How do you interest teenage girls in physics and engineering?

Alison Ward, ICE Education & Inspiration Co-ordinator shows that teenagers are a great audience to work with.

How do you pitch civil engineering to teenage girls?
How do you pitch civil engineering to teenage girls?
  • Updated: 12 February, 2020
  • Author: Alison Ward, ICE Education & Inspiration Co-ordinator

"Civil engineering isn’t all about maths and physics” - that’s what I tell all our volunteers going to education and inspiration events. It’s all about solving problems to help people. So how do you pitch it when the campaign is called ‘Girls into Physics and Engineering’?

Aimed at 14-15 year old girls (tough audience!) and held in colleges and universities across Scotland, the day’s events (held on the 9 January at Glasgow University) all start with a presentation from an inspirational female speaker. Once the girls are all fired up, they complete a series of 25 minute challenges each demonstrating a different career path that involves physics and/or engineering.

Setting simple challenges

And that’s when it all becomes easy. Civil engineering is such an exciting and varied career that it’s not difficult to get the girls interested. So, we set them a really simple challenge – to build a tower using straws (paper ones of course) to support a golf ball.

The first problem was overcoming their shyness and having to speak to other girls that they’d never met until that morning. Then having to read and interpret a rather vague brief. Could they then remember what they had been learning in school about forces and structures? “My teacher said something about triangles being a really strong shape” – onto the right track there!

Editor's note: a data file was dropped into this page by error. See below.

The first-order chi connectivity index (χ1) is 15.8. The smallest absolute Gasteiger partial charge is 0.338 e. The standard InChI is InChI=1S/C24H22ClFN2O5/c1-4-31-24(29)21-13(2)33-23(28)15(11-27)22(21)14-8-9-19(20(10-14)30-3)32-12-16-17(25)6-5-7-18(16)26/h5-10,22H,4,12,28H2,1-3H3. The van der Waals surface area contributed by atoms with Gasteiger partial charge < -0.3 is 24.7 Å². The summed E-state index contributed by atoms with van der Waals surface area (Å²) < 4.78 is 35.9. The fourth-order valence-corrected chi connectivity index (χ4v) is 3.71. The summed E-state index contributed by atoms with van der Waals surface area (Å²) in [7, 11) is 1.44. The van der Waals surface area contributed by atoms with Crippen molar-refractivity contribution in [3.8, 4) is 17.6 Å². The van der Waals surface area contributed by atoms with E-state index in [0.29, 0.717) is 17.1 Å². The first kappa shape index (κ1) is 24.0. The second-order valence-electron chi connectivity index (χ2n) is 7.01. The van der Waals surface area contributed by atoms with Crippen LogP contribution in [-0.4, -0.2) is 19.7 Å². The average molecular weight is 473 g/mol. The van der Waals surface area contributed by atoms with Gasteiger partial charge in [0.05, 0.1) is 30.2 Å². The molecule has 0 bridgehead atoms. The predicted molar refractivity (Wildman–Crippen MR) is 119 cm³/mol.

With only a limited supply of straws and sellotape could they manage to build a tower that would actually hold the golf ball? And where should it be? The rather vague brief didn’t give them quite enough information, so would they be brave enough to go back to their client (me) and ask for more detail? I’m pleased to say that they did. Every group that took part came up with a different design but every one of them fulfilled their brief. Some more easily than others, some with bigger or more efficient towers but really, that wasn’t the point of the activity.

Communication and problem solving

They needed their physics skills but they also needed so much more. They had to communicate, problem solve and work as a team with complete strangers, not knowing each other’s strengths and weaknesses, working with limited materials and incomplete information. Does that sound familiar?

Yes, civil engineers use physics but it’s just one of the many tools that a successful engineer needs. It’s like baking a cake, if we’ve only got flour, it’s not much of a cake! Our engineers need to apply their technical skills alongside all their other attributes to tackle real world problems with real world people as part of the solution.

Who’s going to help save the planet from the effects of climate change? Who’s going to help fulfill those UN sustainable development goals? And on a more personal level, who makes sure that teenage girls can leave the house looking just the way they want to (straight hair or curly, fake nails or not!)

So, how do you interest teenage girls in physics and engineering? You show them how they can take the wide range of skills that they have and apply them to engineering problems to create solutions that benefit society. Who wouldn’t want to do that?

ICE STEM Ambassadors have access to a wide range of inspiration resources on our online Resource Sharing Centre. To access this or get involved in ICE’s education and inspiration activities in your area please get in touch via email at: [email protected].

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